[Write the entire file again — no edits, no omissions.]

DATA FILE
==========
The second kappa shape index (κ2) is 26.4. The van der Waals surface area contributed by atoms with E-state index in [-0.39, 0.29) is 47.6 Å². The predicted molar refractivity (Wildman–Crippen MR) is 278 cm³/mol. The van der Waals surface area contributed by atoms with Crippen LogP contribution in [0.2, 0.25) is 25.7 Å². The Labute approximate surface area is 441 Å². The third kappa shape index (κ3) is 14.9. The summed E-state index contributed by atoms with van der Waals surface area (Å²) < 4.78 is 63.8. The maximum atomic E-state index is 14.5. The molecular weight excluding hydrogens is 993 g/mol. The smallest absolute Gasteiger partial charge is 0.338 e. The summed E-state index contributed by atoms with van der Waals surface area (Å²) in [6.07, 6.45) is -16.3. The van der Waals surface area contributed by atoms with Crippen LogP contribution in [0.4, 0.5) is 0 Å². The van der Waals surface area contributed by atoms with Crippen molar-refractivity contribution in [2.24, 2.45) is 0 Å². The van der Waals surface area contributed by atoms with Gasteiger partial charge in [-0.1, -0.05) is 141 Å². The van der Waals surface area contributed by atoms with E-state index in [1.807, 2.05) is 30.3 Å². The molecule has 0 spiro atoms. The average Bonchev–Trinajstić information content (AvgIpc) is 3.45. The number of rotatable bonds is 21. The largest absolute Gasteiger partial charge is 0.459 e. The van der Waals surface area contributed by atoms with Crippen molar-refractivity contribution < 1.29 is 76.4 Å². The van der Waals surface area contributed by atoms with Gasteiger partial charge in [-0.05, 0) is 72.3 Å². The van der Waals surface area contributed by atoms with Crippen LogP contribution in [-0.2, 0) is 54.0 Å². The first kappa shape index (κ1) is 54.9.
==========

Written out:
The second kappa shape index (κ2) is 26.4. The van der Waals surface area contributed by atoms with E-state index in [-0.39, 0.29) is 47.6 Å². The predicted molar refractivity (Wildman–Crippen MR) is 278 cm³/mol. The van der Waals surface area contributed by atoms with Crippen LogP contribution in [0.2, 0.25) is 25.7 Å². The Labute approximate surface area is 441 Å². The third kappa shape index (κ3) is 14.9. The summed E-state index contributed by atoms with van der Waals surface area (Å²) < 4.78 is 63.8. The maximum atomic E-state index is 14.5. The molecular weight excluding hydrogens is 993 g/mol. The smallest absolute Gasteiger partial charge is 0.338 e. The summed E-state index contributed by atoms with van der Waals surface area (Å²) in [6.07, 6.45) is -16.3. The van der Waals surface area contributed by atoms with Crippen LogP contribution in [0.4, 0.5) is 0 Å². The van der Waals surface area contributed by atoms with Crippen molar-refractivity contribution in [2.24, 2.45) is 0 Å². The van der Waals surface area contributed by atoms with Gasteiger partial charge in [-0.1, -0.05) is 141 Å². The van der Waals surface area contributed by atoms with E-state index in [1.807, 2.05) is 30.3 Å². The molecule has 0 spiro atoms. The average Bonchev–Trinajstić information content (AvgIpc) is 3.45. The number of rotatable bonds is 21. The largest absolute Gasteiger partial charge is 0.459 e. The van der Waals surface area contributed by atoms with Crippen molar-refractivity contribution < 1.29 is 76.4 Å². The van der Waals surface area contributed by atoms with Gasteiger partial charge in [-0.05, 0) is 72.3 Å². The van der Waals surface area contributed by atoms with Crippen LogP contribution in [-0.2, 0) is 54.0 Å². The first kappa shape index (κ1) is 54.9.